Ukraine and Russia negotiate in Turkey

Talks between Russia's Foreign Minister Sergey Lavrov and his Ukrainian counterpart Dmytro Kuleba are under way in Turkey today in the first meeting between high-ranking representatives of the two countries since the war began. In Europe's commentary columns expectations that the meeting will be fruitful remain low.

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De Volkskrant (NL) /

Balancing act for Ankara

Turkey maintains relations with both warring parties. A difficult role, De Volkskrant observes:

“A lot is at stake for Turkey. Half of its energy supply comes from Russian gas. It has ordered the S-400 air defence system from Moscow. The volume of mutual trade is large, and normally Turkey is visited by 5 million Russian tourists a year. ... Russia can also make life difficult for the Turks in Syria. ... So this means a balancing act for Ankara. On the one hand Turkey is sticking to Nato's course: it has closed the Bosporus to Russian warships and even supplied Ukraine with drones, which are now being successfully used against Russian tanks and army vehicles. On the other hand, it wants to keep Moscow as a friend.”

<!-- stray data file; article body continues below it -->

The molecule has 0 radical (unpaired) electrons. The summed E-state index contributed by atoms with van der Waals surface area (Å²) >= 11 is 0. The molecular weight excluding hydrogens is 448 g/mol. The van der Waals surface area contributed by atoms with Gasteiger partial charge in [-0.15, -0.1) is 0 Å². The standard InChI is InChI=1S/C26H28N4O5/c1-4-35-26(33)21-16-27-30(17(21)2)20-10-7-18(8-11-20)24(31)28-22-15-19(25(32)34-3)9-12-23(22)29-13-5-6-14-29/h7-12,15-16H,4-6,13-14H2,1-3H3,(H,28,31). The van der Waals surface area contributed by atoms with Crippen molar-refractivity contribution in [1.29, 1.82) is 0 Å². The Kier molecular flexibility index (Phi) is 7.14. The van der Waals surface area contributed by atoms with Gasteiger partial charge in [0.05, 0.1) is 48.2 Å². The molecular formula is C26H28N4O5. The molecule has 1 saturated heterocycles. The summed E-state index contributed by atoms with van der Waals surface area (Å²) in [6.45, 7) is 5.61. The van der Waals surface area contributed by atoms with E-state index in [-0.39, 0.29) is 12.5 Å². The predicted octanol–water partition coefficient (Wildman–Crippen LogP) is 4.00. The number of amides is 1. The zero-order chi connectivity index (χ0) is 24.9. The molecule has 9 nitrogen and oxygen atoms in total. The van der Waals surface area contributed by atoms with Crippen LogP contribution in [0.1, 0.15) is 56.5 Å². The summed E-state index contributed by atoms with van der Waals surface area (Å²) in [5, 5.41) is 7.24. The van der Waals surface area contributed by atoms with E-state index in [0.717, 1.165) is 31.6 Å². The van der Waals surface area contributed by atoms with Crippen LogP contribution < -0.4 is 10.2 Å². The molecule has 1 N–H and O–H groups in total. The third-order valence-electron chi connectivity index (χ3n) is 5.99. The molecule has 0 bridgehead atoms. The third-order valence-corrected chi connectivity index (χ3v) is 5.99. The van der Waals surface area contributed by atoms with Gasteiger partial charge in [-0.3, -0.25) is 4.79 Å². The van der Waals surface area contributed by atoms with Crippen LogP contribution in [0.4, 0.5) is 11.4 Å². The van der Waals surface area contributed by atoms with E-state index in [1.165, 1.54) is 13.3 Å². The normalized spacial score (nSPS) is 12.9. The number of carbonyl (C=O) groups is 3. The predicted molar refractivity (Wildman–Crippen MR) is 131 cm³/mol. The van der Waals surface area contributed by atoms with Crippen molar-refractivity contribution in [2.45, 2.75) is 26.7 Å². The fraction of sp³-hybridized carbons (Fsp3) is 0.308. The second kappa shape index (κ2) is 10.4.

T24 (TR) /

Nor ready for peace yet

Both sides would have to make concessions, explains Volkan Vural, former Turkish ambassador to the Soviet Union and Russia, in T24:

“To end this war, both sides need to get to a point where they are not focused on achieving all their goals but on meeting their basic requirements. ... Admittedly, both parties do not appear to be ready for such an agreement. On the contrary, Russia continues its military attacks while Ukraine is demonstrating its determination to resist. ... If Russia doesn't experience a change that allows for flexibility, dark scenarios such as an even more devastating war and the collapse of the global economy await our world.”

NV (UA) /

West leaving Kyiv little room to manoeuvre

Ukraine will probably have to accept Israeli Prime Minister Naftali Bennett's proposal to avoid an even worse scenario, Russian opposition political analyst Andrey Piontkovsky comments on NV:

“Roughly speaking, Moscow [if it supports the Bennett plan] will renounce the occupation of all Ukraine and keep Donetsk, Luhansk oblast and Crimea, while Ukraine pledges not to join Nato, declares its neutrality and, so to speak, resigns itself to Crimea and the Donbass remaining Russian. That sounds a lot like capitulation. But Ukraine can hardly be blamed for this. Because this is being offered on the very same day that the West is literally demonstrating its helplessness and unwillingness to defend Ukraine even minimally.”